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Outcomes in Patients With Metastatic Pancreatic Adenocarcinoma With the Introduction of New Chemotherapeutic Drugs

10-Year Experience of a Single NCI-designated Comprehensive Cancer Center

Zhang, Kevin J., MD*; Dyson, Greg, PhD; Gatz, Joshua L., MD*; Silverman, Michael E., MD*; Tesfaye, Anteneh A., MD; Shields, Anthony F., MD, PhD; Philip, Philip A., MD, PhD

American Journal of Clinical Oncology: March 2019 - Volume 42 - Issue 3 - p 243–246
doi: 10.1097/COC.0000000000000507
Original Articles: Gastrointestinal

Objectives: Adenocarcinoma of the pancreas represents the third leading cause of cancer-related death in the United States. Drug combinations, FOLFIRINOX (5-FU, leucovorin, irinotecan, and oxaliplatin) and gemcitabine/nab-paclitaxel, showed a clinically meaningful benefit when compared with single-agent gemcitabine in phase III trials. The goal of this study was to investigate whether there was an increase in overall survival (OS) for patients treated for metastatic pancreatic cancer after the introduction of the above regimens.

Materials and Methods: Patients were grouped into 2 treatment eras that were before and after the introduction of these newer chemotherapeutic regimens; 2006-2010 and 2011-2015, respectively. Baseline demographics and disease-related variables were collected from metastatic pancreatic cancer treated at the Barbara Ann Karmanos Cancer Institute in Detroit, MI.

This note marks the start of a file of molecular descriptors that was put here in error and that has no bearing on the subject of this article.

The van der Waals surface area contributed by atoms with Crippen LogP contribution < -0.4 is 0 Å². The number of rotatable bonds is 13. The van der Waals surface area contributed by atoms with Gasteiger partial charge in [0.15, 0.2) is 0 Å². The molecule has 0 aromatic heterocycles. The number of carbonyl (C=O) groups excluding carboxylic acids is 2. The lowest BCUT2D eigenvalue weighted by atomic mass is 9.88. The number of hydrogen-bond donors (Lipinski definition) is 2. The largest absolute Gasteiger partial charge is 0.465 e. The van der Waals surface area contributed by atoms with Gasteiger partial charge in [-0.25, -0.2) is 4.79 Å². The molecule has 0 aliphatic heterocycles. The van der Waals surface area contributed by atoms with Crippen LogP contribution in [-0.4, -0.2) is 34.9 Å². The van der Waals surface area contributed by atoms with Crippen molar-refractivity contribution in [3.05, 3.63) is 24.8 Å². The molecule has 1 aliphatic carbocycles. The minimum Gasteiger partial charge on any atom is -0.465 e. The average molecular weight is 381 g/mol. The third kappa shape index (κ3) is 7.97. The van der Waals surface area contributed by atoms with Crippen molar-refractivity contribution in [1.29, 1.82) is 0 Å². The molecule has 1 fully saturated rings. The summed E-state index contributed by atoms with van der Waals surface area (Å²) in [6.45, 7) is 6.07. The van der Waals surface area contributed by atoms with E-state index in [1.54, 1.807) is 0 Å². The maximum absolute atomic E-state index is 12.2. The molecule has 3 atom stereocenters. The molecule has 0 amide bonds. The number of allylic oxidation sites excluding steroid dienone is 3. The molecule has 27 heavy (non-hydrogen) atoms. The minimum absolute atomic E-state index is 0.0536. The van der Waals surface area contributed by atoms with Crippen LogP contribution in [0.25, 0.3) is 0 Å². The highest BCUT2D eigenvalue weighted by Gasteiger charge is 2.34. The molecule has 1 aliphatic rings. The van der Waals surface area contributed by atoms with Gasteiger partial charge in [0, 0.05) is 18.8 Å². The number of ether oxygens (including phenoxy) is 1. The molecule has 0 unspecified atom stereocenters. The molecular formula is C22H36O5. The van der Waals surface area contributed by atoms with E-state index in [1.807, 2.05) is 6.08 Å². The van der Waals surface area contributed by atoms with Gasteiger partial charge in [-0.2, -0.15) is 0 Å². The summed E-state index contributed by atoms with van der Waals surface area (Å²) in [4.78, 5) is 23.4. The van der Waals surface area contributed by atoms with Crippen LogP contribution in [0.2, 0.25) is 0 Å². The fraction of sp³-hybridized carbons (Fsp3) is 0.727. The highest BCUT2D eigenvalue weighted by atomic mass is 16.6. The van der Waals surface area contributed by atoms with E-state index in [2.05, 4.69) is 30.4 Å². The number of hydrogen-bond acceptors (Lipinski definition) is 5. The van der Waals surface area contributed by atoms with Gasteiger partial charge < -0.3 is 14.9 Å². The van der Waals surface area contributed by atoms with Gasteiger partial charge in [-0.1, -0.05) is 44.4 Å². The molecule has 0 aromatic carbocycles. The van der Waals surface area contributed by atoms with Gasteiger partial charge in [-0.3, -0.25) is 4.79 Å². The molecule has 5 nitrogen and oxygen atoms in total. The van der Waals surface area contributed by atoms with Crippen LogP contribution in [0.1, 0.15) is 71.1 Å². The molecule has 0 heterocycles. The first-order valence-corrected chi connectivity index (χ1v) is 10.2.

Results: When stratified by treatment era, the later era had an improvement in survival (hazard ratio for death of 0.61; P=0.005). Median OS was 8.97 and 9.95 months for the earlier (n=59) versus latter era (n=99), respectively. There was an increase from 28.3% to 38.9% at 12 months between the earlier and later era, an improvement of 37.4%. African Americans had a worse outcome with a hazard ratio of 1.63 (P=0.02) for death. When comparing the eras, Caucasians had a longer median OS in each era in addition to having a greater improvement in median OS between eras.

Conclusions: There was a modest improvement in median OS between 2006-2010 and 2011-2015 with the introduction of newer chemotherapeutic regimens. However, there has been no significant improvement in outcomes for African Americans or in short-term survival.

*Wayne State University School of Medicine

Department of Oncology, Wayne State University School of Medicine, Barbara Ann Karmanos Cancer Institute, Detroit, MI

The authors declare no conflicts of interest.

Reprints: Kevin J. Zhang, MD, Wayne State University School of Medicine, 142 Larchlea Dr., Birmingham, MI 48009. E-mail:

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